The "Postmodern" Ruby environment


Like many people who write Ruby I've made the transition from RVM to rbenv and rbenv-build. Recently I've been hearing about an alternative workflow: chruby and ruby-install. After taking some time to experiment with chruby and ruby-install I've decided to switch over permanently (although rbenv-build and ruby-install are not mutually exclusive - more on this later). In this post I'm going to document my reasoning and instructions on getting started.

Why chruby and ruby-install?

So, why are chruby and ruby-install better than rbenv and rbenv-install? Two reasons: simplicity and built-in depdency resolution when building Ruby. chruby is a very small (~90 LOC) shell script that doesn't add hooks to 'cd' and doesn't require binary shims or 'rehashing' after a gem installs a script.

ruby-install integrates with common package managers, such as homebrew or apt-get, and automatically pulls down any depdendencies while compiling ruby. This addresses a huge pain point for me. I can't tell you how many times I've compiled ruby, either from source or via rbenv-build, only to get an error complaining about a missing library or headers such as openssl, sqlite, libxml2 or zlib.


This post covers getting a Ruby environment configured on Mac OS X (Mavericks) and Debian 7. With minor tweaks these steps should apply to any UNIX. If you're on Mac OSX you can use homebrew to install both chruby and ruby-install

Getting Started

To get started with Debian 7 and derivatives like Ubuntu follow the steps below. Only git-core and build-essential are required since ruby-install should pull down the other depdencies but you may prefer to install them explicitely yourself. Note: these are also the dependencies you'll want to install if compiling Ruby from source.

# Note: this is one line broken up for formatting
> apt-get install git-core build-essential libsqlite3-dev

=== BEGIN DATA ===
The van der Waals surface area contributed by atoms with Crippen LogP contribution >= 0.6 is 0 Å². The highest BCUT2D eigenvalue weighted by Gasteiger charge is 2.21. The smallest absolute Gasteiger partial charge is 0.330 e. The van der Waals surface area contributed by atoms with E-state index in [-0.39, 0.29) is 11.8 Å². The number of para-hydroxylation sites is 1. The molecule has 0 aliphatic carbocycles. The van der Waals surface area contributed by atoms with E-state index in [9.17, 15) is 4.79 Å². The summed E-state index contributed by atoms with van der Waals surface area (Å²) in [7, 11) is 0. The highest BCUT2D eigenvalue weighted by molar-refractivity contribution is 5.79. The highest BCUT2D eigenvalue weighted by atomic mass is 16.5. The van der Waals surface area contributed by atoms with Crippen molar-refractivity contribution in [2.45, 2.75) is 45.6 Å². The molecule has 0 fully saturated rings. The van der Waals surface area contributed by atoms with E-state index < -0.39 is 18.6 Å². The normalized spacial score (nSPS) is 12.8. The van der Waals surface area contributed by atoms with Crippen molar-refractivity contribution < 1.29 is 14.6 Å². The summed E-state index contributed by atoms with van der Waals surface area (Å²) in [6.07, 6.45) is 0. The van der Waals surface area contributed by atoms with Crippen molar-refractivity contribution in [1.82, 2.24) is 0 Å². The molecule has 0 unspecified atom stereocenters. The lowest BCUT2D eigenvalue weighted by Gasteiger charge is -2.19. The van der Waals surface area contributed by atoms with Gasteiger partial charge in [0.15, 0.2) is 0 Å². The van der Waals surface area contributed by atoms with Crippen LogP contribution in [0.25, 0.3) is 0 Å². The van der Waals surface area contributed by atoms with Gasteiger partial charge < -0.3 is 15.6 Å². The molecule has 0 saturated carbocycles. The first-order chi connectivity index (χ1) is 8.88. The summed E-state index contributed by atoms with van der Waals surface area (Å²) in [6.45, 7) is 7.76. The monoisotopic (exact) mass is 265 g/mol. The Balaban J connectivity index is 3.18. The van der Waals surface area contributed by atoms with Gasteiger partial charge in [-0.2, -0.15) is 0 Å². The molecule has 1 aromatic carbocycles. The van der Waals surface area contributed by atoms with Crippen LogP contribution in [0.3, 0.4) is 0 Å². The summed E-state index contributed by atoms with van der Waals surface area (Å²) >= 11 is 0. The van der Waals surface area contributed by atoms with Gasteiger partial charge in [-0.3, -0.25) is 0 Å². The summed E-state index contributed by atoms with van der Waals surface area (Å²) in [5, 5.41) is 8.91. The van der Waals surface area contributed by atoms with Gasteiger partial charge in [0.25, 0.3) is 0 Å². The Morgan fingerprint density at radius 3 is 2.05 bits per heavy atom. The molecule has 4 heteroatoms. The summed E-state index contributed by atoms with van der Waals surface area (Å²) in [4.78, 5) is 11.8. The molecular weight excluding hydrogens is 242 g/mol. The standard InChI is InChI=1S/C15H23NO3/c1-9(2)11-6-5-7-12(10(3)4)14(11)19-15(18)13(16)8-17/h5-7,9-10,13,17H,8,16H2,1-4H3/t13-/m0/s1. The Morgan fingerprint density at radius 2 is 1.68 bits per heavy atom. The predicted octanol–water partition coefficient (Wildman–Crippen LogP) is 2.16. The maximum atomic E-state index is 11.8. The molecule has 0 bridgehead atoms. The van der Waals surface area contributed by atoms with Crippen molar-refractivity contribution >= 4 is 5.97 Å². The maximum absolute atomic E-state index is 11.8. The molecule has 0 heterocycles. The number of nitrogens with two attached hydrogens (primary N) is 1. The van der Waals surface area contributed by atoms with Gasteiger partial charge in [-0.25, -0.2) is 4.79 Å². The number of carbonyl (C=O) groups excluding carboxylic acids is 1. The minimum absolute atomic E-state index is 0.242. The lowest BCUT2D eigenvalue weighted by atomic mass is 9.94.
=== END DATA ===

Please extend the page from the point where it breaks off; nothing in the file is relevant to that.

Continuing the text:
libxslt1-dev libxml2-dev zlib1g-dev libssl-dev 
libreadline-dev libyaml-dev

The official chruby instructions suggest downloading a release tarball from GitHub and then running make install but I prefer cloning from GitHub and using git to update (git pull). Since releases are tagged you can list releases by running git tag and then checkout the relase you want to install. I think this is a cleaner approach to managing updates but you may prefer to download the tarball.

> git clone
# See all releases
> git tag
> git checkout v0.3.8 # Or more recent release
> make
> sudo make install
> source /usr/local/share/chruby/

> git clone # See all releases > git tag > git checkout v0.4.2 # Or more recent release > make > sudo make install

If you're on Mac OS X feel free to clone chruby and ruby-install from GitHub and install them or you can use homebrew.

> brew install chruby ruby-install

Once that is done you can use ruby-install to install Ruby, JRuby or Rubinius

# To see the versions available
> ruby-install

# To build/install specific revisions > ruby-install ruby 1.9.3 > ruby-install ruby 2.0.0

# To list all known rubies > chruby

# To change current Ruby environment > chruby 1.9.3

As I mentioned earlier ruby-install and rbenv-build are not mutually exclusive. Although rbenv-build is positioned as a plugin to rbenv it works stand-alone. Currently rbenv-build supports building/installing more ruby implementations than ruby-install does. If you find your platform of choice is missing you can install rbenv-install and as long as you either install into ~/.rubies/ or set the RUBIES environment variable to include the path where you installed ruby, chruby will be able to manage that ruby as well.

I also use PostgreSQL as my database. The easiest way to install PG on Mac OSX is via homebrew. If you're using Debian the PostgreSQL project hosts an official APT repository with up-to-date packages. You can find more details on the PostgreSQL APT Wiki. To use this repo you'll need to figure out the release codename you're running.

> lsb_release -c
Codename:  wheezy

# As root add apt repository key > wget --quiet -O - | sudo apt-key add -

# Create file /etc/apt/sources.list.d/pgdg.list and add the right # repository for your distribution (output from lsb_release -c above) > sudo echo "deb wheezy-pgdg main" > /etc/apt/sources.list.d/pgdg.list

# Update package list and install Postgresql 9.3 > sudo apt-get update > sudo apt-get install postgresql-9.3 postgresql-server-dev-9.3 postgresql-client-9.3 postgresql-contrib-9.3

That's it. Hope this helps.